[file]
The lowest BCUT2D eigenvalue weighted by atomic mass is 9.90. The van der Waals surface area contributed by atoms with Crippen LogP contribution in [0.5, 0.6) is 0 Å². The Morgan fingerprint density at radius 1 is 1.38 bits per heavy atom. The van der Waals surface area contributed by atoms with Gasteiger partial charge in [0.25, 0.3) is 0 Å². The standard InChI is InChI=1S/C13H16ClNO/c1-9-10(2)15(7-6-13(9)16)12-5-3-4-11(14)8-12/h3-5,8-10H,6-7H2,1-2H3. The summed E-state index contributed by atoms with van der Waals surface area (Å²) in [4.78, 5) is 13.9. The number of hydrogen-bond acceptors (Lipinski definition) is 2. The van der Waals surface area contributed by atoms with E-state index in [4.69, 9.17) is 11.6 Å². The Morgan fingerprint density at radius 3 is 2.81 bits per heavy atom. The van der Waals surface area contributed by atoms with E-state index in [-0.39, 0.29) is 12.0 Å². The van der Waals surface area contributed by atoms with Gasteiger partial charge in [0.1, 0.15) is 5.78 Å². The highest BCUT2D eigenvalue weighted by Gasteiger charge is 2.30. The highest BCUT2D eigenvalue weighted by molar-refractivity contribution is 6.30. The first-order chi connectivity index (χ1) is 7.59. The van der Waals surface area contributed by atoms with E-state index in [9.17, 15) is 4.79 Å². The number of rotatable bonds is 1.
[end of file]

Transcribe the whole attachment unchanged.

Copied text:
The lowest BCUT2D eigenvalue weighted by atomic mass is 9.90. The van der Waals surface area contributed by atoms with Crippen LogP contribution in [0.5, 0.6) is 0 Å². The Morgan fingerprint density at radius 1 is 1.38 bits per heavy atom. The van der Waals surface area contributed by atoms with Gasteiger partial charge in [0.25, 0.3) is 0 Å². The standard InChI is InChI=1S/C13H16ClNO/c1-9-10(2)15(7-6-13(9)16)12-5-3-4-11(14)8-12/h3-5,8-10H,6-7H2,1-2H3. The summed E-state index contributed by atoms with van der Waals surface area (Å²) in [4.78, 5) is 13.9. The number of hydrogen-bond acceptors (Lipinski definition) is 2. The van der Waals surface area contributed by atoms with E-state index in [4.69, 9.17) is 11.6 Å². The Morgan fingerprint density at radius 3 is 2.81 bits per heavy atom. The van der Waals surface area contributed by atoms with E-state index in [-0.39, 0.29) is 12.0 Å². The van der Waals surface area contributed by atoms with Gasteiger partial charge in [0.1, 0.15) is 5.78 Å². The highest BCUT2D eigenvalue weighted by Gasteiger charge is 2.30. The highest BCUT2D eigenvalue weighted by molar-refractivity contribution is 6.30. The first-order chi connectivity index (χ1) is 7.59. The van der Waals surface area contributed by atoms with E-state index in [9.17, 15) is 4.79 Å². The number of rotatable bonds is 1.